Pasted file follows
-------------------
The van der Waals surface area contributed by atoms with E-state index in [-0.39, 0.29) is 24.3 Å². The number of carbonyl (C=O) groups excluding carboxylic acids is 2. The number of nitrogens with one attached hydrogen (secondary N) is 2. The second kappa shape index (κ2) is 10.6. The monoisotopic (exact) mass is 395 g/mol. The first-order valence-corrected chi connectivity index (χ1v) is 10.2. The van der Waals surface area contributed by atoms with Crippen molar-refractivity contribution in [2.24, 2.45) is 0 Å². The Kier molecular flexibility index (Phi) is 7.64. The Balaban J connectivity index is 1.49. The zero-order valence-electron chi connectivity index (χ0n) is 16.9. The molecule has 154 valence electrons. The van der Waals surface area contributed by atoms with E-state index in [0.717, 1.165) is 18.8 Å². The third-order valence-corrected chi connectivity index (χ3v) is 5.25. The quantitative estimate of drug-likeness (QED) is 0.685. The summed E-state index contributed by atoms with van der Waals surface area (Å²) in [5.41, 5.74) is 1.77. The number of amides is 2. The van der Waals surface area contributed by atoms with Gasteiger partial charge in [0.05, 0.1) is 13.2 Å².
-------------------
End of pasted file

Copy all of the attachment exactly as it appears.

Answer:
The van der Waals surface area contributed by atoms with E-state index in [-0.39, 0.29) is 24.3 Å². The number of carbonyl (C=O) groups excluding carboxylic acids is 2. The number of nitrogens with one attached hydrogen (secondary N) is 2. The second kappa shape index (κ2) is 10.6. The monoisotopic (exact) mass is 395 g/mol. The first-order valence-corrected chi connectivity index (χ1v) is 10.2. The van der Waals surface area contributed by atoms with Crippen molar-refractivity contribution in [2.24, 2.45) is 0 Å². The Kier molecular flexibility index (Phi) is 7.64. The Balaban J connectivity index is 1.49. The zero-order valence-electron chi connectivity index (χ0n) is 16.9. The molecule has 154 valence electrons. The van der Waals surface area contributed by atoms with E-state index in [0.717, 1.165) is 18.8 Å². The third-order valence-corrected chi connectivity index (χ3v) is 5.25. The quantitative estimate of drug-likeness (QED) is 0.685. The summed E-state index contributed by atoms with van der Waals surface area (Å²) in [5.41, 5.74) is 1.77. The number of amides is 2. The van der Waals surface area contributed by atoms with Gasteiger partial charge in [0.05, 0.1) is 13.2 Å².